Denver Science Fiction & Fantasy Book Club
The War of the Worlds (1898)
A classic science fiction novel
Tor Books 1993 paperback
cover art by Alan Gutierrez
204 pages (left)
Signet Classics edition
cover art by Richard Clifton-Dey (right)
The War of the Worlds
10 Wow! Don't miss it
8-9 Highly recommended
5-6 Mild recommendation
3-4 Take your chances
1-2 Below average; skip it
0 Get out the flamethrower!
U Unfinishable or unreadable
- Skipped or no rating given
H. G. Wells - The War of the Worlds
H.G. Wells' vision of a Martian invasion grabs the reader's attention to this day; it must have been compelling in 1898. Often overlooked when people now discuss The War of the Worlds are the effective elements of horror, such the huge scale of death, the eerie desolation of the depopulated British countryside, and the Martians' vampirism. Many today think of Frankenstein as a horror story and The War of the Worlds as science fiction, but the two novels are each equal parts both.
There is little characterization in The War of the Worlds, and some of the storytelling devices are rather weak, for instance the way the story jumps without warning to the narrator's brother so that Wells can tell us what is happening in another location. On the other hand, I much prefer the way the battle with the Martians develops - with a few Martian tripods destroyed, giving false hope that humans may defeat them - to the George Pal film version where the Martians are entirely invincible.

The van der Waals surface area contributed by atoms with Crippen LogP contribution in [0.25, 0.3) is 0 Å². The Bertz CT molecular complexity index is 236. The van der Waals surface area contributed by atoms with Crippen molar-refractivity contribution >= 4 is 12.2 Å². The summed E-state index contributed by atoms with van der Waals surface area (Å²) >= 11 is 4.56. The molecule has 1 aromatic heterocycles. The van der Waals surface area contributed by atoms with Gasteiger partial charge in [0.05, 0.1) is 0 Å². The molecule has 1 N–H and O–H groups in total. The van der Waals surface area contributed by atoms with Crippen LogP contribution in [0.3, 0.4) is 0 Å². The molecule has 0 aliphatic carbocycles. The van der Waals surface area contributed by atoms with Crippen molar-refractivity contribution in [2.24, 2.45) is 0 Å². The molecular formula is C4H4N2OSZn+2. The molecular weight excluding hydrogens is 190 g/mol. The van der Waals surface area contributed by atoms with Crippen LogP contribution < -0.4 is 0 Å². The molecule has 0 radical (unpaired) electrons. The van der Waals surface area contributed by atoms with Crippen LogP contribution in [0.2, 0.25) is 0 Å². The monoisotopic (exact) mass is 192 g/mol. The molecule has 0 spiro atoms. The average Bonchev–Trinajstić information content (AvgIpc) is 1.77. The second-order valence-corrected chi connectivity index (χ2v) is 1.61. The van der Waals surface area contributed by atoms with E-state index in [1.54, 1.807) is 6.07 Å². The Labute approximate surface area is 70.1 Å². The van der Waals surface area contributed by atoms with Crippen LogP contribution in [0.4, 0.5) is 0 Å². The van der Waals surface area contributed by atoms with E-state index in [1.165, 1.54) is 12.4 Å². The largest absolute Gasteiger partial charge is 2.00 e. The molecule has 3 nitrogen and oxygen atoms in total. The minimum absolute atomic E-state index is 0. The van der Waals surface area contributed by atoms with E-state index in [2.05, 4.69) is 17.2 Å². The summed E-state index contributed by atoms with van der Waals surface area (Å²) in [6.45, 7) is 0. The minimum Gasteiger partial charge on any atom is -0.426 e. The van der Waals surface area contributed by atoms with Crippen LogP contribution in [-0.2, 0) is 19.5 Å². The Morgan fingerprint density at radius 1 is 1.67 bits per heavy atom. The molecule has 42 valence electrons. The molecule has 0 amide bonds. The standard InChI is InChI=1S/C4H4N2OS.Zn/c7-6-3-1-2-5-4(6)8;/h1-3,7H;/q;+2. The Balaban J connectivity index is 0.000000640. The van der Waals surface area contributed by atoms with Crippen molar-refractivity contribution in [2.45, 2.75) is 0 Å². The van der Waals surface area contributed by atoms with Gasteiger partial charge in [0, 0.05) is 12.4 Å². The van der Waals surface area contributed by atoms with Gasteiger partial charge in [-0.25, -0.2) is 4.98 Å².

As always with Wells, the metaphoric overlay of the story is interesting, although I am not sure I agree with the standard anti-colonialism interpretation of the book. I think Wells is more concerned with showing the humble state of mankind's development, the tenuousness of our civilization, and how poorly people would react to its crumbling. His examination of this subject is fascinating, although his depiction of the public's initial blasé attitude toward the Martians seems incorrect in light of Orson Welles' very different experience only a generation later. Perhaps people are less advanced than even H.G. Wells supposed.What do you think? Your comments are welcome. Please send them to
The War of the Worlds - US radio (October 30,
The broadcast, part of the Mercury Theatre on the Air series of plays, was produced by and starred Orson Welles. Adaptation of the novel by Howard Koch. A number of radio listeners panicked because they believed that the radio play represented a live newscast of an actual invasion from Mars.
The War of the Words - movie (1953)
Paramount. Starring Gene Barry, Ann Robinson, and Les Tremayne. Screenplay by Barré Lyndon. Produced by George Pal. 85 minutes.